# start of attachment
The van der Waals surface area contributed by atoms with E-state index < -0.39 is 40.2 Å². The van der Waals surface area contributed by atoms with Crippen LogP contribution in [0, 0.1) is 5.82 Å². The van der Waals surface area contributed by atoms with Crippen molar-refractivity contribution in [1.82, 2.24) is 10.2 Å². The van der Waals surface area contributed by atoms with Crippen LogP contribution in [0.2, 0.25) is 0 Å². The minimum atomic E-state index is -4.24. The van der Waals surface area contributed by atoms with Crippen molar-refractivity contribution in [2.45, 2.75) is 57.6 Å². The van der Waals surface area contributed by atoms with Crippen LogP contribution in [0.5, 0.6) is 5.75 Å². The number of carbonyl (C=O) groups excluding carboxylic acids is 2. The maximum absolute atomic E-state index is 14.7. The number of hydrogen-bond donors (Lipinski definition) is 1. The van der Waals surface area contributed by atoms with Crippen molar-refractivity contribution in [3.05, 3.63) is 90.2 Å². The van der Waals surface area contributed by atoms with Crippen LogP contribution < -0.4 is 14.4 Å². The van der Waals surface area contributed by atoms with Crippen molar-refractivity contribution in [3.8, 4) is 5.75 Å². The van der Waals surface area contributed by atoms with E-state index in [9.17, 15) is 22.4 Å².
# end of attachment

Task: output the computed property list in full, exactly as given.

The van der Waals surface area contributed by atoms with E-state index < -0.39 is 40.2 Å². The van der Waals surface area contributed by atoms with Crippen LogP contribution in [0, 0.1) is 5.82 Å². The van der Waals surface area contributed by atoms with Crippen molar-refractivity contribution in [1.82, 2.24) is 10.2 Å². The van der Waals surface area contributed by atoms with Crippen LogP contribution in [0.2, 0.25) is 0 Å². The minimum atomic E-state index is -4.24. The van der Waals surface area contributed by atoms with Crippen molar-refractivity contribution in [2.45, 2.75) is 57.6 Å². The van der Waals surface area contributed by atoms with Crippen LogP contribution in [0.5, 0.6) is 5.75 Å². The number of carbonyl (C=O) groups excluding carboxylic acids is 2. The maximum absolute atomic E-state index is 14.7. The number of hydrogen-bond donors (Lipinski definition) is 1. The van der Waals surface area contributed by atoms with Crippen molar-refractivity contribution in [3.05, 3.63) is 90.2 Å². The van der Waals surface area contributed by atoms with Crippen LogP contribution < -0.4 is 14.4 Å². The van der Waals surface area contributed by atoms with Crippen molar-refractivity contribution in [3.8, 4) is 5.75 Å². The van der Waals surface area contributed by atoms with E-state index in [9.17, 15) is 22.4 Å².